I rewound dialogue as Dr. Lahiri got engaged, left a man who lost his drive, fell in love with the unexpectedly handsome curmudgeon, got pregnant, learned to mother, and found a new version of herself. She addressed her pregnant body insecurities on-screen (in “What to Expect When You’re Expanding — brilliant!). She grappled with her ambitions in the face of motherhood. She owned who she was when most of us were taught not to. She dated outside of her race. Her audacity and levity gave me so much oomph at a time when I needed it the most.
Art comes from lived experience. And when individuals reflect their life back to the masses through art, it’s a tenuous balance. Comedians in particular have to toe a fine line between hyperbole and reality, having the paradoxical job of speaking the truth (the dark truth, often), and simultaneously making people laugh.
Even though I didn’t speak Spanish — my parents don’t speak Spanish — early in my career when I would portray my parents in a bit, they would have an accent. They would speak in broken English. Any time I would talk about my mom, it was like, ‘ay, mija.’ My mom doesn’t call me ‘mija.’ My mom will leave me a voice message and be like, ‘hey, girl!’ She talks like me. You know what I mean?
This is the inherent paradox that exists in Velma as well. Kaling, as she often does, takes her own experiences as a young Indian girl growing up against the backdrop of white America, and amplifies them. And now, Kaling is a grown, Indian woman whose career is evolving against the backdrop of an America, too.
Critics across different racial groups frequently talk about “the representation trap.” Even if a minority group is represented in a piece of art, literature, film, or television, the manifestation of that group is still filtered through the white gaze. In Ismail Muhammed’s New York Times piece “Can Black Literature Escape the Representation Trap,” he says:
Our current problem isn’t an insufficient amount of Black representation in literature but a surfeit of it. And in many cases that means simply another marketing opportunity, a way to sell familiar images of Blackness to as broad an audience as possible.
The debate about whether minority artists properly represent their cohort is marred with capitalism and white supremacy. When so many industries are gate-kept by the typical, euro-centric, generationally rich man, is there really any way to be wholly true to our experience?
Let’s not forget that many of us (or maybe all of us?) came up in a society that devalues women, and horrifically devalues people of color. Let’s not forget that the majority of executives across every field still don’t look like us (if by chance you’ve forgotten, read this piece byRuchika Tulshyan). Let’s not forget that when people are introduced to something foreign and unknown to them, their default is to reject it (again, if you’ve forgotten, read about “the mere exposure effect” and racism).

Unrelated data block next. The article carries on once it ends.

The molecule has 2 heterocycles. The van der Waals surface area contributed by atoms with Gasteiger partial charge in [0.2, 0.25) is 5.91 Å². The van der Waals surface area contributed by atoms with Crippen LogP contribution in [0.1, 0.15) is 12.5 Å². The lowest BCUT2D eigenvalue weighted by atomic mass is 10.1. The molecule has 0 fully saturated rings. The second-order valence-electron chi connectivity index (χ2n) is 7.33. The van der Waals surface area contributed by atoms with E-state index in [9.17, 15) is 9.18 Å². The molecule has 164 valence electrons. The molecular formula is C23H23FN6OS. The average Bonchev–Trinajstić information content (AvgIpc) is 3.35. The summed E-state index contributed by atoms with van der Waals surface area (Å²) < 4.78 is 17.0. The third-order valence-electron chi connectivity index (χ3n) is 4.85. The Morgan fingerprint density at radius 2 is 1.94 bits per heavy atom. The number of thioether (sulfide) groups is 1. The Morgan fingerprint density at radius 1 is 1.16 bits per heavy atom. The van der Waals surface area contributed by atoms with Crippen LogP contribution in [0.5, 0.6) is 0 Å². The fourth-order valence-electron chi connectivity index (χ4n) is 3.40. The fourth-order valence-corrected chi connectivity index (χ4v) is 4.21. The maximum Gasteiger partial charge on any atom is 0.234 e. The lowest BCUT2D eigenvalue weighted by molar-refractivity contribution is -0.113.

I’m unsure how Kaling has inherited the immense responsibility of representing all of the South Asian American diaspora? And is then being criticized for her representation of it. Third-generation South Asians are very different from second-generation, who are very different from first-generation. Our identities and how we fit into American culture, mainstream media, and business, are still forming as we speak. We are not a monolith.
And plenty of men have done exactly what Kaling is being criticized for, without anywhere near the same level of criticism. All men I (hopefully, we) love.
Riz Ahmed has taken on roles in which his race isn’t the central focus. Hasan Minaj doesn’t get criticized when he uses stereotypical accents to represent South Asians or for using politics as a launch pad for his content. We don’t hate on Kumail Nanjiani when he suddenly gets a six-pack, even though he also once played a nerd. I loved when Aziz Ansari went to Italy to make pasta and didn’t make it Indian.
Why are we tearing down one of the only women in America who is working to showcase South Asian culture and people? Because she uses humor and caricature? Because she’s not putting herself in the mindset of the type of Indian person who has learned to thrive at the intersection of their upbringing and their environment? Newsflash: that person doesn’t exist!
It’s not on Kaling to represent every dimension of this diaspora. She’s done her job.
I’m a proud, second-generation, Indian American woman, married to an Indian American man, with two Indian American children. I was nerdy just like Kaling. I had arm hair just like Devi. I pined after white boys in my teen years just like Bela from the HBO Max’s “Sex Lives of College Girls,” too. And Kaling is an absolute inspiration to me.
I see a South Asian woman who chose to have children on her own. Whose career, post-children, skyrocketed. Who committed herself and her craft to tackle the most deep-rooted stigmas of South Asian culture — mental health, sex, and interracial relationships — while still honoring the way it manifested in her life.
It’s now our job to get out into the world and dimensionalize our cohort. Show the world what us supposed “ABCDs” have grown up and done; who we’ve become and what we’ve accomplished.
It’s what I’m trying to do. It’s what I’m trying to fight for when I’m told things like “maybe tone down the diversity angle in your writing, we don’t want publishers to think they’re just buying a diversity book.”
We still exist in a house of cards. Why are we kicking the building blocks of our own home?
I’ll leave you with this quote from Kaling herself:
People get scared when you try to do something, especially when it looks like you’re succeeding. People do not get scared when you’re failing. It calms them. But when you’re winning, it makes them feel like they’re losing or, worse yet, that maybe they should’ve tried to do something too, but now it’s too late. And since they didn’t, they want to stop you. You can’t let them.
I hope this woman never gets discouraged. We need her in more ways than one.